One of the first major jazz flutists, Frank Wess has also been a top Lester Young-influenced tenorman, an expert first altoist, and an occasional composer/arranger—certainly a valuable man to have around. Early on he toured with Blanche Calloway, served in the military, and had stints with Billy Eckstine Orchestra (1946), Eddie Heywood, Lucky Millinder, and R&B star Bull Moose Jackson. That was all just a prelude to Wess’ important period with Count Basie’s big band, from 1953-1964. His flute playing, so expertly utilized in Neal Hefti’s arrangements, gave the Basie Orchestra a fresh new sound, and his cool-toned tenor contrasted well with the more passionate sound of fellow tenor Frank Foster; Wess also had opportunities to play alto with the classic big band. Since that time, Wess has freelanced in countless settings, playing with Clark Terry’s big band, the New York Quartet (with Roland Hanna) during the second half of the 1970s, Dameronia (1981-1985), and Toshiko Akiyoshi’s big band, and has also had occasional reunions with Frank Foster. Frank Wess has led sessions for Commodore (1954), Savoy, Prestige, Moodsville, Pablo (with Foster), Progressive, Uptown, Concord, and Town Crier.
I caught up with Frank Wess during his May 2005 gig at Dizzy’s Club Coca-Cola with the Juilliard Jazz Ensemble.
All About Jazz: Frank, with your wisdom and knowledge of jazz, how do you think jazz is doing today?
Frank Wess: Its doing as good as it ever was. It’s never been the biggest music in this country, because most of the people in this country don’t know about jazz and a lot of ‘em don’t want to know about jazz.
AAJ: Why is it, with Europe and Japan, that there’s so much appreciation for jazz?
FW: Well, because they hear it and they feel it and its different for them. They’re interested in it. Over here, its like you walk in a room and you see a chair…well the chair is supposed to be there. That’s the way people feel about jazz, they feel its supposed to be there. They don’t think of it really as an art form…most of the people don’t.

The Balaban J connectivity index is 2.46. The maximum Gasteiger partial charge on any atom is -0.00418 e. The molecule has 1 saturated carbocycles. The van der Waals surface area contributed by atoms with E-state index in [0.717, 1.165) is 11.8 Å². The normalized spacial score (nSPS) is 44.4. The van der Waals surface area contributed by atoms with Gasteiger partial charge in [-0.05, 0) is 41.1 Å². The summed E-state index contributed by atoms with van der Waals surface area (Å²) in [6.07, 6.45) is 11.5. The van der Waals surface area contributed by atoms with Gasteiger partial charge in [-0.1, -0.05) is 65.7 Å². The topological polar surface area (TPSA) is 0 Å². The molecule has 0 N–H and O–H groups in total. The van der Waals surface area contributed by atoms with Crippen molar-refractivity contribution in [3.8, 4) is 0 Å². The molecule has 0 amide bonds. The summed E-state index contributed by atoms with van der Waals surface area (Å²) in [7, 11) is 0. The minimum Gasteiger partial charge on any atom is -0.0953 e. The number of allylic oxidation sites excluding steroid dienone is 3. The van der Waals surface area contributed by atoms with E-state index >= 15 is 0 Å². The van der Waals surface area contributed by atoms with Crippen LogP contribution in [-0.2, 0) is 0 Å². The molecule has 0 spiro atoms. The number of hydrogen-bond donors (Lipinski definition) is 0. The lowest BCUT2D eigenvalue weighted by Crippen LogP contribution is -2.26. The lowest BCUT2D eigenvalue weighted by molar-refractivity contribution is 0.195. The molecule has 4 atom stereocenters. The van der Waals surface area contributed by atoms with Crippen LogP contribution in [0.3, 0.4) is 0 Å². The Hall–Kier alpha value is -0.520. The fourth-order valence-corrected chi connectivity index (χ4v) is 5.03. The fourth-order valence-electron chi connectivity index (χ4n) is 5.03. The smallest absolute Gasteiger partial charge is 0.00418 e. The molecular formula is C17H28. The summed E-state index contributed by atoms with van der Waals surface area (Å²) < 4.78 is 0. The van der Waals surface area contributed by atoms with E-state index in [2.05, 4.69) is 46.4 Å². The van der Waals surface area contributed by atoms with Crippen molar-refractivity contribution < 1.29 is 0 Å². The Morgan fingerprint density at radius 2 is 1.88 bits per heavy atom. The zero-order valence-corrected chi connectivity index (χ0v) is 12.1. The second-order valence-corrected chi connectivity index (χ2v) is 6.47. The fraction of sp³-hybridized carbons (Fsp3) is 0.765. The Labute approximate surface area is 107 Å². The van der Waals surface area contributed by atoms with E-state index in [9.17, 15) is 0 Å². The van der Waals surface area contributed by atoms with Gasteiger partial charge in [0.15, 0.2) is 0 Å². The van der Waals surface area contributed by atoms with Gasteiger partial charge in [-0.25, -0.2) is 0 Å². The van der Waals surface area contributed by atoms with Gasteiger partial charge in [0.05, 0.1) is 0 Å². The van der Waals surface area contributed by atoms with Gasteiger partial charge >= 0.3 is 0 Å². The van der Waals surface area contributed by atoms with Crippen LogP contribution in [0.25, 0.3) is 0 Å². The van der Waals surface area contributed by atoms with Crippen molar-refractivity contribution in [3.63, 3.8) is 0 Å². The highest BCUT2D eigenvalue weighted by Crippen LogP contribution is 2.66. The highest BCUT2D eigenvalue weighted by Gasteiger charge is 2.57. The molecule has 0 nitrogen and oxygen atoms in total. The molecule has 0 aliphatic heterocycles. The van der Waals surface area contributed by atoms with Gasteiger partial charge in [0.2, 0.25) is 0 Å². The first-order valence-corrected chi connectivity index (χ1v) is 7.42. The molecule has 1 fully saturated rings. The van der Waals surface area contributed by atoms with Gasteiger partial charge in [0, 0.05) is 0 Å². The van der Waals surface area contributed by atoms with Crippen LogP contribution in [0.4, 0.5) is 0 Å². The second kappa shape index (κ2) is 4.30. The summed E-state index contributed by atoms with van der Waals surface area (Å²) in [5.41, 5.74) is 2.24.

AAJ: They just take it for granted.
FW: Yeah, its just supposed to be here. (laugh)
AAJ: Count Basie…that band…that sound…tell us about working with the Count.
FW: Well its just a matter of having a band. And to have a band you have to have men that are together long enough to become a band…otherwise you’ve just got a bunch of good musicians trying to play together. When people get together and work together, they get to know each other, it doesn’t matter if they like each other or not, but they play together and work together. You can’t fire somebody every six months. He (Count Basie) worked ‘em like Duke (Ellington)…when I was eight years old, and then when I was 50 years old, he had some of the same people in the band! That was the secret of Basie’s band: he kept it simple and swingin’ and let the cats stay there until they knew each other.
AAJ: You were born in Kansas City, right?
FW: Yea, but actually I grew up in Oklahoma. A lot of musicians came from Oklahoma: Oscar Pettiford, Don Byas, Erroll Bostick, Dick Wilson, Cecil McBee, Walter Page, Jay McShann…you can go on and on…all of them from Oklahoma.
AAJ: Jazz historian Phil Schaap told me to ask you about Dick Wilson…
FW: Well, he was the tenor player with Andy Kirk’s band when the bands only featured only one solo tenor player. Basie started the two tenor player thing in the bands. But Dick Wilson was with Andy Kirk and I knew him and we used to hang together (laugh). He was much older than me. I was like 17 and he was 27, somethin’ like that…but we used to hang and drink together and play together. He was a very nice cat.
AAJ: Did you learn from him?
FW: Oh yeah. He was nice…and Don Byas when he got in that band too…’cause I had known Don since I was 10 or 11 years old. I knew him in Oklahoma. So all us Okies used to hang out. It was fun.
AAJ: Young players today look up to you. Who do you look up to?
“Jazz is alright. It’ll be alright, ’cause it’s all over the world now. You’ve got good players everywhere now.”
— Frank Wess
FW: I love everybody! (laugh) Anybody can play. Age doesn’t have that much to do with it. I mean, jazz…when it comes to ensemble playing, that’s a different thing. You have to have experience to be able to do that. But for young players…I like all of ‘em, a whole lot of ‘em I like. There are a lot of good ones out here today. So, jazz is in good shape. Since they started the stage bands 50 or so years ago. Like here, the Juilliard Jazz Orchestra and they can play! They’re capable of doin’ it. When I went to college, if you played jazz they’d put you out of school. So its changed a lot. I’m glad they woke up and started putting it in schools.